A Time to Fight

Why is nobody talking about preemptive war in Korea?

I support peace, and generally oppose war.

Of course, it is highly popular to express after-the-fact opposition to the Iraq war, but I have some bona fides: I organized and led a class boycott at the University of Kentucky when we first invaded.  I even opposed the Afghanistan war, a position I later realized was an error, as we are better off for our decision to dismantle the Taliban.

I start with that bit of “about-the-author” background because it colors my views on the emergent conflict in the Koreas.  The Iraq conflict in particular provides us with an interesting context for evaluating Korea.

We were told, falsely, that Saddam Hussein was developing weapons of mass destruction.  It was further posited that we could not allow a brutal, unstable tyrant to possess nuclear weapons.

Kim Jong Un, the young ruler of North Korea, comes from a line of tyrants.  However malleable the term “brutal, unstable tyrant” may be, suffice it to say he falls within most rational definitions.  He has nuclear weapons, and has defiantly tested them.

We were told, falsely, that Iraq posed a threat to its neighbors, and that it had ambitions to attack other nations in its region.

North Korea, by contrast, has threatened repeatedly to use its nuclear arsenal on its neighbors, Japan, and the United States.  It currently lacks the delivery mechanism to bring nuclear weapons to our shores, but it is working on them; it recently launched a satellite into orbit.

We were also told, accurately as it turns out, that Hussein’s regime was committing human rights abuses against its own people, and that moral considerations militated (no pun intended) for intervention.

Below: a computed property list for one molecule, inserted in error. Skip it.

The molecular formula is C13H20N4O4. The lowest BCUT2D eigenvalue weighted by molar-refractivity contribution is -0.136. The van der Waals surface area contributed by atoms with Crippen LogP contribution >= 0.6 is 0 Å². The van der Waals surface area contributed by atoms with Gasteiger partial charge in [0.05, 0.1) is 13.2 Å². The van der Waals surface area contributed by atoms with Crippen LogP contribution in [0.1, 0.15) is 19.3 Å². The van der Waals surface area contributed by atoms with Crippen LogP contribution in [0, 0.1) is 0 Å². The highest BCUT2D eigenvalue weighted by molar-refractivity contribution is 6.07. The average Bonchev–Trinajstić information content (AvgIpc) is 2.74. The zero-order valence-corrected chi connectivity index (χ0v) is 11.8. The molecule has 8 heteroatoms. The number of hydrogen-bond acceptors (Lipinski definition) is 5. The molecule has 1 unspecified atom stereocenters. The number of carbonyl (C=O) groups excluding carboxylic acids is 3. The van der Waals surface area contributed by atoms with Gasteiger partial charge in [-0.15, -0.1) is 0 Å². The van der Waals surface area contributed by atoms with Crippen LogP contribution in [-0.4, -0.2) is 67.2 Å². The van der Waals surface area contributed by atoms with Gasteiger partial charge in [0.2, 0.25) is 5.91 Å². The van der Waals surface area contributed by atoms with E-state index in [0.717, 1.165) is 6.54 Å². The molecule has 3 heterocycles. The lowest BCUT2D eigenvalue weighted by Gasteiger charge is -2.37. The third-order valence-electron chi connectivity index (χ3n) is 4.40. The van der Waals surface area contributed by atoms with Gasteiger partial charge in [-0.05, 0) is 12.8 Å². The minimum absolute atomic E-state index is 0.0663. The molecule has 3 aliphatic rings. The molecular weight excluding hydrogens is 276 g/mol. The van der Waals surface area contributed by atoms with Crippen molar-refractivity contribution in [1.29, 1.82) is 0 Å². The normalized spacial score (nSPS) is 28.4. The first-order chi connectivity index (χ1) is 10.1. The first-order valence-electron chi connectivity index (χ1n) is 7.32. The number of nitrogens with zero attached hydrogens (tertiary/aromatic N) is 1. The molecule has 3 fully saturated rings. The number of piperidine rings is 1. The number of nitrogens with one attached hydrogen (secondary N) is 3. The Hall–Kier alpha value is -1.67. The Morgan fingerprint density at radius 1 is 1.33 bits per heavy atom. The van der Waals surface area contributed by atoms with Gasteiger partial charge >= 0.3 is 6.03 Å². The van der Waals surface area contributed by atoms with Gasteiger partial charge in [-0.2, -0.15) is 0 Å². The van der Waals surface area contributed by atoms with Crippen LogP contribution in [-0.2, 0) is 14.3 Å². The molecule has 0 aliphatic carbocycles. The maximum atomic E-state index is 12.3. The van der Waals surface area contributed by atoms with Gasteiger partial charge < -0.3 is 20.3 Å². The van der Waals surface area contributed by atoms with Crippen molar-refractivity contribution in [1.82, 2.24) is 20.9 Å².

The human rights abuses in North Korea make Hussein’s Iraq seem downright pleasant.  It is an entirely closed society, with pervasive censorship, authoritarianism, and a populace kept starving while the military ranks among the largest in the world.

Based on the now-discredited “case against Iraq” from the Bush years, it appears that North Korea checks all the boxes.  North Korea is everything we falsely claimed Iraq was prior to invading.

The recent escalation in both rhetoric and action is incredibly unnerving.  We are dealing with a brutal dictator, oppressing his people beyond the bounds of human rights, and openly threatening to attack America and its neighbors with both conventional weapons, and the nuclear weapons we are absolutely sure he possesses.

The response of America, and the world, to North Korea baffles me.  What outcome do we expect?  It is a matter of time before either the dictator is overthrown- unlikely given the imbalance of power and lack of communication with the outside world- or Kim Jong Un acquires the means to bring a nuclear attack to our shores.  Alternatively, he could sell his nuclear arsenal to “interested third parties,” such as Iran or international terrorist groups.

I believe it is time for a more robust debate about whether military intervention is appropriate in Korea, and if so, how to go about it in a way that will minimize casualties, and the risk of the regime using its nuclear arsenal.  I make that assertion reluctantly, but confidently.  For all the reasons intervention in Iraq was a mistake, intervention in Korea may be appropriate, and ultimately necessary, to prevent terrible consequences in the near future.

As far as I can tell, this debate is not yet taking place, on either side of the political aisle.


Published in: on April 1, 2013 at 6:51 pm  Leave a Comment  
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